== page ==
However, Keteltas goes further to amplify: “But 2dly, By the cause of God, we are to understand, the cause of universal righteousness: The moral law, or the ten command-ments is the rule of this righteousness, and besides the moral law, all those duties which are incumbent upon us, as fallen creatures; such as the great duties of faith, repentance and conversion, which imply the forsaking of every sin, and the practice of every virtue.”
Thirdly, he added: “the welfare of the people, who believe and profess the above-mentioned system of divine truths, and practice the righteousness just now described, is the cause of God.”
As he begins to expand his themes, his second major heading was: “what is meant by his arising and pleading this cause; and what encouragement his people have that he will effectually do it.” He sounds very much like a well-trained exegete, beginning with: “The Hebrew word here translated ‘plead,’ may be rendered ‘litigate, strove, contend, fight,’ but being here connected with cause, it is best translated, by the English word ‘plead,’ a term very familiar to most of us, which signifies an advocate, lawyer, or patron’s arguing, supplicating, interceding, contending for his client, and representing his case to the best advantage, espousing or patronizing it, or taking it in his own hands and managing it. The phrase of God’s pleading his people’s cause, frequently occurs in scripture.” God pleads his cause by his word, by his Spirit, and by his providence.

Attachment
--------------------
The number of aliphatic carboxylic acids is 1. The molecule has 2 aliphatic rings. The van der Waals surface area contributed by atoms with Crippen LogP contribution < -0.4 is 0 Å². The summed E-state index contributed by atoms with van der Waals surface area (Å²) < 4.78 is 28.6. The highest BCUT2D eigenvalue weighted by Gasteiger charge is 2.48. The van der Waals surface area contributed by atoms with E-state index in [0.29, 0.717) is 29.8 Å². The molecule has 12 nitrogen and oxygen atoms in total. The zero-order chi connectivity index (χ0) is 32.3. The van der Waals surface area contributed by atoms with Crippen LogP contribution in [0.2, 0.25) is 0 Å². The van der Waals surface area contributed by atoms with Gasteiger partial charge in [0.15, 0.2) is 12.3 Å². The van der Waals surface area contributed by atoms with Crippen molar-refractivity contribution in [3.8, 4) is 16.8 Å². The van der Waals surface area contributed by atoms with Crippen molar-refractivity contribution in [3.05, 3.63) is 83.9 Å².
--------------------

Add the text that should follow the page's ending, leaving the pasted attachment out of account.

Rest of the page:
In his Word, God commands his followers how to live; also “he pronounces a woe against them that decree unrighteous decrees, and that write grievousness which they have prescribed, to turn the needy from judgment, and to take away the right of the poor of his people; he commands that he who ruleth over men, must be just, ruling in the fear of the Lord; he commands magistrates to be a terror to evil doers, and a praise to them who do well.”
After a discussion of how God works by his spirit, his providence is extolled as: “The whole history of it, from the creation of the world, is a series of wonderful interpositions in behalf of his elect.” In this section, he refers to the Dutch and Swiss independence movements as worthy precedents and useful models.